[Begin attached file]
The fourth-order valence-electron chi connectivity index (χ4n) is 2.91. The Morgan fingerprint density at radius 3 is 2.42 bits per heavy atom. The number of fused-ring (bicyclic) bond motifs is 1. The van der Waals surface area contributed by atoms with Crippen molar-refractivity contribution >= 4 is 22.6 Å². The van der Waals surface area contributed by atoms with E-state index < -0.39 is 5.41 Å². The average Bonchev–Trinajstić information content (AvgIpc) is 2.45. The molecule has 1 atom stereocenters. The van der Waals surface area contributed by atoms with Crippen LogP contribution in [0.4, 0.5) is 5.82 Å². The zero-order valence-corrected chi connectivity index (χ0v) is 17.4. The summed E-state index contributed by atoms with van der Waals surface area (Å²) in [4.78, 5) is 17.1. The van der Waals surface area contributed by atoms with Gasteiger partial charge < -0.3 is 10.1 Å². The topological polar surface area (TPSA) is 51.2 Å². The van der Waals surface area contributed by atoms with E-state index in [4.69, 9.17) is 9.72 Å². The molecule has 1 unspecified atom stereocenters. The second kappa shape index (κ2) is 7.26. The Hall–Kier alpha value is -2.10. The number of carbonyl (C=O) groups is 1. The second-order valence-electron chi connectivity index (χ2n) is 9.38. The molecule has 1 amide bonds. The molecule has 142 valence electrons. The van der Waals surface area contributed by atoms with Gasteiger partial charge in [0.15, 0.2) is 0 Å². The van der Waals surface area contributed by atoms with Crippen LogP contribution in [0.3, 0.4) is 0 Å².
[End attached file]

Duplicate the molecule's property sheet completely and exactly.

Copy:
The fourth-order valence-electron chi connectivity index (χ4n) is 2.91. The Morgan fingerprint density at radius 3 is 2.42 bits per heavy atom. The number of fused-ring (bicyclic) bond motifs is 1. The van der Waals surface area contributed by atoms with Crippen molar-refractivity contribution >= 4 is 22.6 Å². The van der Waals surface area contributed by atoms with E-state index < -0.39 is 5.41 Å². The average Bonchev–Trinajstić information content (AvgIpc) is 2.45. The molecule has 1 atom stereocenters. The van der Waals surface area contributed by atoms with Crippen LogP contribution in [0.4, 0.5) is 5.82 Å². The zero-order valence-corrected chi connectivity index (χ0v) is 17.4. The summed E-state index contributed by atoms with van der Waals surface area (Å²) in [4.78, 5) is 17.1. The van der Waals surface area contributed by atoms with Gasteiger partial charge < -0.3 is 10.1 Å². The topological polar surface area (TPSA) is 51.2 Å². The van der Waals surface area contributed by atoms with E-state index in [4.69, 9.17) is 9.72 Å². The molecule has 1 unspecified atom stereocenters. The second kappa shape index (κ2) is 7.26. The Hall–Kier alpha value is -2.10. The number of carbonyl (C=O) groups is 1. The second-order valence-electron chi connectivity index (χ2n) is 9.38. The molecule has 1 amide bonds. The molecule has 142 valence electrons. The van der Waals surface area contributed by atoms with Gasteiger partial charge in [0.15, 0.2) is 0 Å². The van der Waals surface area contributed by atoms with Crippen LogP contribution in [0.3, 0.4) is 0 Å².